The First “Virtual Stop” on the Underground Railroad Network to Freedom

The Digital Library on American Slavery at University of North Carolina at Greensboro contains several archives of interest to historian and researchers. Among the collections is the The Race and Slavery Petitions Project. It. contains detailed information on about 150,000 individuals, including slaves, free people of color, and Whites, extracted from 2,975 legislative petitions and 14,512 county court petitions, as well as from a wide range of related documents, including wills, inventories, deeds, bills of sale, depositions, court proceedings, amended petitions, among others. Buried in these documents are the names and other data on roughly 80,000 slaves, 8,000 free people of color, and 62,000 Whites, both slave owners and non-slave owners.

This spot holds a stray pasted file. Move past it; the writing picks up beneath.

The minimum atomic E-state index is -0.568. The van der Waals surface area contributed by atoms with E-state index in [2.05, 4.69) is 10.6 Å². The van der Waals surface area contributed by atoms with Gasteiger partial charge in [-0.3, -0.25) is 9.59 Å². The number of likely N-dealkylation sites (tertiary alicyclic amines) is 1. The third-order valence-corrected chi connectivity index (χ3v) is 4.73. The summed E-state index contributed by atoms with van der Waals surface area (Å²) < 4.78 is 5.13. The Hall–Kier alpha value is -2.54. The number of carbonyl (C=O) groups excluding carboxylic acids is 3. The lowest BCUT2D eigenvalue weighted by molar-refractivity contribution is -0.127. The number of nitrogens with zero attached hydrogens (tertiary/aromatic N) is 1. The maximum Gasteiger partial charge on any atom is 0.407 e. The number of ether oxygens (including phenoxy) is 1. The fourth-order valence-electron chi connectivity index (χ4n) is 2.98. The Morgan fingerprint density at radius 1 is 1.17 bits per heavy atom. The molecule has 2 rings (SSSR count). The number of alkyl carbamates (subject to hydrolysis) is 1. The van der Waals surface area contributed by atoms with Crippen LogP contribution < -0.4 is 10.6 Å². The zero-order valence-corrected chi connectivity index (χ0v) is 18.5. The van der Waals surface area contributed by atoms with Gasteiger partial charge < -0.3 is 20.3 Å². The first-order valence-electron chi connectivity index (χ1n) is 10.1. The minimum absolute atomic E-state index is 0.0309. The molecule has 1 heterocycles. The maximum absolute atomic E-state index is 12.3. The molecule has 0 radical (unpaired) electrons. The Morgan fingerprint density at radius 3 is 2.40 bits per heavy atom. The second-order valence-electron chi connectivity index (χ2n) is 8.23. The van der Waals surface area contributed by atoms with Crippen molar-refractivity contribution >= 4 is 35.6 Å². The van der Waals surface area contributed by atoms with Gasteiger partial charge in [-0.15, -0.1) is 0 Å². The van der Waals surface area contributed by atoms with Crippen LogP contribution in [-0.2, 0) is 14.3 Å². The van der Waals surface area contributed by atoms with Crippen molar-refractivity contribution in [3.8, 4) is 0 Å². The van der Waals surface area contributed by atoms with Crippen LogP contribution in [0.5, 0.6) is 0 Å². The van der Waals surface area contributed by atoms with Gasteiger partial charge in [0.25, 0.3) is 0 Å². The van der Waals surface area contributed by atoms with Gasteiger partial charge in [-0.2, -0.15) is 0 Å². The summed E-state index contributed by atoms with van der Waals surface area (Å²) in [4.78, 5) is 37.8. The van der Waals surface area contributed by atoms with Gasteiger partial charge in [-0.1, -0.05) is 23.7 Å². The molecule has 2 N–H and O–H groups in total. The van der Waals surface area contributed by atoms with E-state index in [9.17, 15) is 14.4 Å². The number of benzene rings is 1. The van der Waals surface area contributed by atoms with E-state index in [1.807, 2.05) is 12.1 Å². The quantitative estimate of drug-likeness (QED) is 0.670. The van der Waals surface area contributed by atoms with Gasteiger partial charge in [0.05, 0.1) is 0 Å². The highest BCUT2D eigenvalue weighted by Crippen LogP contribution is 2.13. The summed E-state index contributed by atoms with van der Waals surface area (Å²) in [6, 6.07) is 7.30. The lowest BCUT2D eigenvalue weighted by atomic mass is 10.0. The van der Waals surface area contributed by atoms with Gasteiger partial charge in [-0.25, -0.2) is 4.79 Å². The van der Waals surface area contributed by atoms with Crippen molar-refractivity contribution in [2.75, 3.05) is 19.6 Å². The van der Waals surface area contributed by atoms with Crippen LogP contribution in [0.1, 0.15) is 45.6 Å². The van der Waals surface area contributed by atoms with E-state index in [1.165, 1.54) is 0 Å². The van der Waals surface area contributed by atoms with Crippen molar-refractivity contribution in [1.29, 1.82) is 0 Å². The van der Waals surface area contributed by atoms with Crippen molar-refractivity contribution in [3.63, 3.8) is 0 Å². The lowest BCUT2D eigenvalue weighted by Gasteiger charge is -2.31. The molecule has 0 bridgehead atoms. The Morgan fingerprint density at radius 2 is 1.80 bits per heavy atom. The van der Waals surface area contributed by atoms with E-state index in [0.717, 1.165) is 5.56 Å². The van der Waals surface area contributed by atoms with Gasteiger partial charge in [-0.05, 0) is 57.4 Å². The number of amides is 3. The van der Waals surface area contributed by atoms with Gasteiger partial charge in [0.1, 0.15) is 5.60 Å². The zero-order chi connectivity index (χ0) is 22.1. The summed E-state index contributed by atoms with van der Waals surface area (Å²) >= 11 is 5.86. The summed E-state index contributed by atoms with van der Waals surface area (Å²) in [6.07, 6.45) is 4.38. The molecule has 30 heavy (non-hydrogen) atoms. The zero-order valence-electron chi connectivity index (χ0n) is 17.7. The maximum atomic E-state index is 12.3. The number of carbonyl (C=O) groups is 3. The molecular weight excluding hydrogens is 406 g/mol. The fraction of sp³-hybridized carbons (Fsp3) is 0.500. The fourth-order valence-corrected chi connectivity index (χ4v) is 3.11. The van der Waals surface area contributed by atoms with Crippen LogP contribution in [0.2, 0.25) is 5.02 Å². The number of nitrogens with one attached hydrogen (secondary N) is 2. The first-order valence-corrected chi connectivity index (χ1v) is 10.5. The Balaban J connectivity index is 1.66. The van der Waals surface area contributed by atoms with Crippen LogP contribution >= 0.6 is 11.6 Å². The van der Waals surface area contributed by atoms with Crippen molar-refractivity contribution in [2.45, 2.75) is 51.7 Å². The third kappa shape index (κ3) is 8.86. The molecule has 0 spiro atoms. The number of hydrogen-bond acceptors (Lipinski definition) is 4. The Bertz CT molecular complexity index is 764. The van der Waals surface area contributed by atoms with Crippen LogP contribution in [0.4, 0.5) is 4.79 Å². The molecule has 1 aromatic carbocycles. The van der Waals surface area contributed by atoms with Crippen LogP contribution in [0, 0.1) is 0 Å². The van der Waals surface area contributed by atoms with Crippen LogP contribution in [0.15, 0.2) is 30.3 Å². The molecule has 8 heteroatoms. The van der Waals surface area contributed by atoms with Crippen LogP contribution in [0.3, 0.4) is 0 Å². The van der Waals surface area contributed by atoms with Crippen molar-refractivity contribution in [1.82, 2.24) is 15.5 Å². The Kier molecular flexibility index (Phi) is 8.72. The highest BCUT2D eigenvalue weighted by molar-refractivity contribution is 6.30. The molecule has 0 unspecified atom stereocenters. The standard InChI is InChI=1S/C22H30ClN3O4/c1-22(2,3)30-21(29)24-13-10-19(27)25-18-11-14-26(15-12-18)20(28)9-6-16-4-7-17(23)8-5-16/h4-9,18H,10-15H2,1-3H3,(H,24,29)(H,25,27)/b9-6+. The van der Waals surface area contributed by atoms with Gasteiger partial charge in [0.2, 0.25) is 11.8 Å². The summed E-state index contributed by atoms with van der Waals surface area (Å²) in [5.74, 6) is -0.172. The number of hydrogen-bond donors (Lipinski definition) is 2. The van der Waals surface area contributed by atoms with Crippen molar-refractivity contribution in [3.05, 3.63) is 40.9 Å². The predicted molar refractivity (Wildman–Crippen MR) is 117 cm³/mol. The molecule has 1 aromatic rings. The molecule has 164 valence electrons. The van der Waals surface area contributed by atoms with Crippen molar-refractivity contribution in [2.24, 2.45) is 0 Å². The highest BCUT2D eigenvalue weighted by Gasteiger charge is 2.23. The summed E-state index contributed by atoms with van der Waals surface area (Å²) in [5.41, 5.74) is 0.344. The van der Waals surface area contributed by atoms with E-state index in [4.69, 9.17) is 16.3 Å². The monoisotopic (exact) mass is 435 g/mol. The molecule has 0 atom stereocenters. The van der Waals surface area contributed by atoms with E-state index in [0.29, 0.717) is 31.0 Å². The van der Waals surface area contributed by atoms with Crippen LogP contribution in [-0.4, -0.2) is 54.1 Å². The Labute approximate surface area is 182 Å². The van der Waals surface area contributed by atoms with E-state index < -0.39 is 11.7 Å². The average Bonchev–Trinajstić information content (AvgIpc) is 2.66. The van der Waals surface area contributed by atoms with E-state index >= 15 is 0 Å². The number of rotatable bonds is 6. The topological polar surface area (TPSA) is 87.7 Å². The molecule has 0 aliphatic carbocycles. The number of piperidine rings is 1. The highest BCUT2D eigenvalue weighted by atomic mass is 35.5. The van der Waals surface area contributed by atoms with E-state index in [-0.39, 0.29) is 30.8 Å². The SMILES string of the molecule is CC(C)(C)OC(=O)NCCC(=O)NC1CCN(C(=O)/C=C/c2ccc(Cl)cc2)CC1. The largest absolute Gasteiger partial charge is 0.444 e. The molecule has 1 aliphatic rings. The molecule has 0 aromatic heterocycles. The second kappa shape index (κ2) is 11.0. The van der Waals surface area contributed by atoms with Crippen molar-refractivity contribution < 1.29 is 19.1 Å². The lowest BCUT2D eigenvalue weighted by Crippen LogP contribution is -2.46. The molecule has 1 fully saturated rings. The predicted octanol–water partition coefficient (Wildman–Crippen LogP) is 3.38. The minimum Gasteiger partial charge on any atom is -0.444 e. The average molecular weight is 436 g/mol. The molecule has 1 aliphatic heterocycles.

Among the other items in the digital archive are a database of runaway slave advertisements and the maritime records of ships involved in the trans-Atlantic slave trade. There is also information on slave deeds filed with government officials in North Carolina and records of slave owners who bought insurance policies in case of the loss of their slaves.

Now this treasure trove of historical data has been recognized as as the first-ever “virtual” stop on the Underground Railroad Network to Freedom, operated by the National Park Service. The Network to Freedom program consists of locations with a verifiable connection to the Underground Railroad; educational and interpretive programs that pertain to the Underground Railroad; and research and educational facilities. There are currently over 600 locations across 40 states, plus Washington D.C. and the U.S. Virgin Islands.

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